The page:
I’d like to take moment and wish everyone a Happy Holidays and a Merry Christmas. It’s been a long strange 2013 for me, and I’m thankful to have gotten through it all in far better shape than I thought I’d be in at this point in time. I was laid off from the MITRE Corp (due to sequestration, or so they said) back in April. I’m very thankful that I have my current job (the one that sent me to Japan in early December), and extremely thankful that my time laid off was as short as it was. I know from other’s experiences that engineers my age that are laid off will essentially never work again, or at least not in the profession that they were let go from.
I’m thankful for my marriage of nearly 30 years, and the woman who has stood by me and put up with me all that time.
I’m deeply thankful for our two daughters, those two sacred gifts of life that we helped raise, and we were blessed with the opportunity to watch as they grew from infants to young adults. It’s both blessed as well as tough to raise children in this day and time, but I wouldn’t have given up the opportunity for anything. If I have any regrets it’s that I may not have devoted enough time to the two girls. But there’s no reason to dwell on that, what’s done is done. I have plenty of lovely and loving memories, and so do they. And as they continue through life as grown adults, I still have many opportunities to share some of those coming moments with them. The adventures continue.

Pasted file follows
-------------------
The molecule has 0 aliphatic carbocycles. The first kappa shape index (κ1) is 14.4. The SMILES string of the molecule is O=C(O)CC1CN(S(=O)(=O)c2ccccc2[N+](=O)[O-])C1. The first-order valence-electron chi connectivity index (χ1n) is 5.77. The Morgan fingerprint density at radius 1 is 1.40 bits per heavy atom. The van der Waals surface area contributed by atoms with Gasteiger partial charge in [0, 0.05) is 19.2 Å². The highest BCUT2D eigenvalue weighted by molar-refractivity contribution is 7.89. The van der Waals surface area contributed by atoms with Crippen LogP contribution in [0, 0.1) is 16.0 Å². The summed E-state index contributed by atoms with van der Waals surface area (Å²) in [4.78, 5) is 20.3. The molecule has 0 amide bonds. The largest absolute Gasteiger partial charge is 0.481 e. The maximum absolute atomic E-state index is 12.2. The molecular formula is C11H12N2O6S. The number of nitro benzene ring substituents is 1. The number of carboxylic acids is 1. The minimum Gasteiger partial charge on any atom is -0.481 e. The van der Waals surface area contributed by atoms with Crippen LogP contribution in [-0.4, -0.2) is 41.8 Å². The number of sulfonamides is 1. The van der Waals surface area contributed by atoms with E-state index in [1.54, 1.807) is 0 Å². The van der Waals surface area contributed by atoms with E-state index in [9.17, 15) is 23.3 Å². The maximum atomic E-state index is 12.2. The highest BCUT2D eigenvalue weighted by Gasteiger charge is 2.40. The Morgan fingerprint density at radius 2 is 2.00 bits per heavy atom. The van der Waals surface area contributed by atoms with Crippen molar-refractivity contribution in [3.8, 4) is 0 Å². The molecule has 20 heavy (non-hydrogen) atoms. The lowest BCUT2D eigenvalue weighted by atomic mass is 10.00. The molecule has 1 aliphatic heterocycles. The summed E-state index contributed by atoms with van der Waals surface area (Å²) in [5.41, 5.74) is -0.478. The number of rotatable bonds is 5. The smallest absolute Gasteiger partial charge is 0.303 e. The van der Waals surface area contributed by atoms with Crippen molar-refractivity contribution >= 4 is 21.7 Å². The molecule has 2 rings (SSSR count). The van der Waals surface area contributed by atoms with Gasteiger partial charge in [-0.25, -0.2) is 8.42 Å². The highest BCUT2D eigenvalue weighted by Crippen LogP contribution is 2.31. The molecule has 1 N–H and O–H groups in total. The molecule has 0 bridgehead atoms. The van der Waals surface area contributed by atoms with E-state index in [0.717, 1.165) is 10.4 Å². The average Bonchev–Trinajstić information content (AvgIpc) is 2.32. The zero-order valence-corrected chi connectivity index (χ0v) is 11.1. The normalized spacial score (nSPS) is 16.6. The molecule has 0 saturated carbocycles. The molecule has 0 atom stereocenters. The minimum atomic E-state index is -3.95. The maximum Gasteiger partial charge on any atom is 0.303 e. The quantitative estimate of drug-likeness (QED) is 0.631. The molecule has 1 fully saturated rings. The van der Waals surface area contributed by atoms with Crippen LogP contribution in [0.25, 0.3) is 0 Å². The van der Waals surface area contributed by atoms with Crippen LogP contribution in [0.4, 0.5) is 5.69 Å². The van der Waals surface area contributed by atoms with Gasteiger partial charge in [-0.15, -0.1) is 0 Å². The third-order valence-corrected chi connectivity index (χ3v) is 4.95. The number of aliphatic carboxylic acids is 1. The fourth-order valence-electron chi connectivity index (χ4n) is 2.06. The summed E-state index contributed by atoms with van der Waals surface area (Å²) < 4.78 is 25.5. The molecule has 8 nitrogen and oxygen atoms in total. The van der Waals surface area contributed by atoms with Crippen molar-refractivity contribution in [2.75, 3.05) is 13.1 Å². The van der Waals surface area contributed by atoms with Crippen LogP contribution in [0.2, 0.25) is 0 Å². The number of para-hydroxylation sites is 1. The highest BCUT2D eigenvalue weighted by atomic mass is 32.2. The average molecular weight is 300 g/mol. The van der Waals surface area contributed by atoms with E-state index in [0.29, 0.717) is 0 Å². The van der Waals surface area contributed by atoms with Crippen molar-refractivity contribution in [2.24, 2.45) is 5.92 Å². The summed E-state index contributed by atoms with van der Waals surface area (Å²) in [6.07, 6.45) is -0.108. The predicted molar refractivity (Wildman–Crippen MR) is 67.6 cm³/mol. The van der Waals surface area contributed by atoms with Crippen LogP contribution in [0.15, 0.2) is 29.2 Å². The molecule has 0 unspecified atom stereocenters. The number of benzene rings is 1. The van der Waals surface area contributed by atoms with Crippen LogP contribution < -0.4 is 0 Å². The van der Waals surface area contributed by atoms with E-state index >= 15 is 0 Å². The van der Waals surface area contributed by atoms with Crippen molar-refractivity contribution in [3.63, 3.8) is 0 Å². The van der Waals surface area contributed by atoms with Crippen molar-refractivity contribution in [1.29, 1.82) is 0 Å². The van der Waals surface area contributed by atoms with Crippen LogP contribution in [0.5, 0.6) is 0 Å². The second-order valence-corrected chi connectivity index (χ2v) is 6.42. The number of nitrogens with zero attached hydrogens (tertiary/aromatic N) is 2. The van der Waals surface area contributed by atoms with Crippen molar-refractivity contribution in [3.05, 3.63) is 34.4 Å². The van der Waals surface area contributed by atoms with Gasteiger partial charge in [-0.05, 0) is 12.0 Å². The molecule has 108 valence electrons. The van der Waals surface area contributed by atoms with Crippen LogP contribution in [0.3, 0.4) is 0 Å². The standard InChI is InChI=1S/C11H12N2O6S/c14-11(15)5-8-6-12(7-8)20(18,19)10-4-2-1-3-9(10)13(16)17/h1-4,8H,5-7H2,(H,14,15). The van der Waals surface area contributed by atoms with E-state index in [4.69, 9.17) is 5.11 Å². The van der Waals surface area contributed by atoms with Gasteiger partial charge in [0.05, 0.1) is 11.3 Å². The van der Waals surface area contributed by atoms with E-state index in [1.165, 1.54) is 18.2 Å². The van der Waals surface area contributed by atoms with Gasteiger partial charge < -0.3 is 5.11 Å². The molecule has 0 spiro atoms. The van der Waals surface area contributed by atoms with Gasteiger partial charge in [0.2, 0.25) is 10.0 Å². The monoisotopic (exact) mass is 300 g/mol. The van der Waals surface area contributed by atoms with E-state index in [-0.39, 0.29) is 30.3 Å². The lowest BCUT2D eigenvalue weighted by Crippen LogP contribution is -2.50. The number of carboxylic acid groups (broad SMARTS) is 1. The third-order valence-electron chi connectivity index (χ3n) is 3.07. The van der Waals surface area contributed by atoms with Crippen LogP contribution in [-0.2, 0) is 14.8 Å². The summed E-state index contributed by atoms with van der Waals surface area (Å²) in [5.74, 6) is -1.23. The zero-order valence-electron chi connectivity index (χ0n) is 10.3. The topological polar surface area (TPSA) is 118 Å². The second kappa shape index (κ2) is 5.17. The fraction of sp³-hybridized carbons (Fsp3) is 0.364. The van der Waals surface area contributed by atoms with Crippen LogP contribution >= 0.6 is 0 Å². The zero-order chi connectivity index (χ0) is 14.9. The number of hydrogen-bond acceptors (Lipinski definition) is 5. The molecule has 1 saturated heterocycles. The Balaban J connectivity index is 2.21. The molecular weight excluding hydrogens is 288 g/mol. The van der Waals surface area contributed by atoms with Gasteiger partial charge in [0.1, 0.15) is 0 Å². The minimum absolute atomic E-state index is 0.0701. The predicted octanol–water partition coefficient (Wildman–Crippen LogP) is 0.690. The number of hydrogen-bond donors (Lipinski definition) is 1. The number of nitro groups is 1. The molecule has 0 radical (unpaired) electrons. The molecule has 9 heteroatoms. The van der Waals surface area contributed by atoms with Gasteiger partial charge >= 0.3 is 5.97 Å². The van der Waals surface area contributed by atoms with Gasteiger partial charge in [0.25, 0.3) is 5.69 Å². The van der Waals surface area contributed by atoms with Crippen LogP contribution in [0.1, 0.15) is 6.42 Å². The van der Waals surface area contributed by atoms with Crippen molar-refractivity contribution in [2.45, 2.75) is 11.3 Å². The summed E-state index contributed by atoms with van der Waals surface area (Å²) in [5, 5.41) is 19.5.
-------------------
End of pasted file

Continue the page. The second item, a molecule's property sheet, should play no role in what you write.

In spite of the Snowden revelations, I’m thankful I live in the United States. No government or society is ever perfect, especially not ours. As Thomas Jefferson once remarked, “eternal vigilance is the price we pay for liberty.” The NSA excesses are but one example of the eternal vigilance we must practice, and then act upon, to nurture liberty and democracy. And while I’m at it I give thanks for whistleblowers like Edward Snowden.
And I’m thankful for all the men and women who have given their lives in defense of my freedom, both this year and in years past. We may argue the motivations of their commanders (and believe me I certainly do), all the way up to the Congress and the President, but it’s the troops at the sharp end who execute the orders and are called upon the make the ultimate sacrifice.
Finally, I’m thankful for the democratic process in this country that allows me to not just vote but to act upon my beliefs in a lawful manner. The biggest mistake I ever made was to vote not once, but twice, for Barack Hussein Obama II. If I’d known during the 2012 election season what I know now about the NSA excesses and his support of them, as well as his other foreign policies, especially the immoral drone wars, I would have done everything in my power to help vote him out of office. That knowledge came about through the exercising of our most precious Constitutional rights, a priceless gift that demands our continuous and vigilant support by whatever means necessary.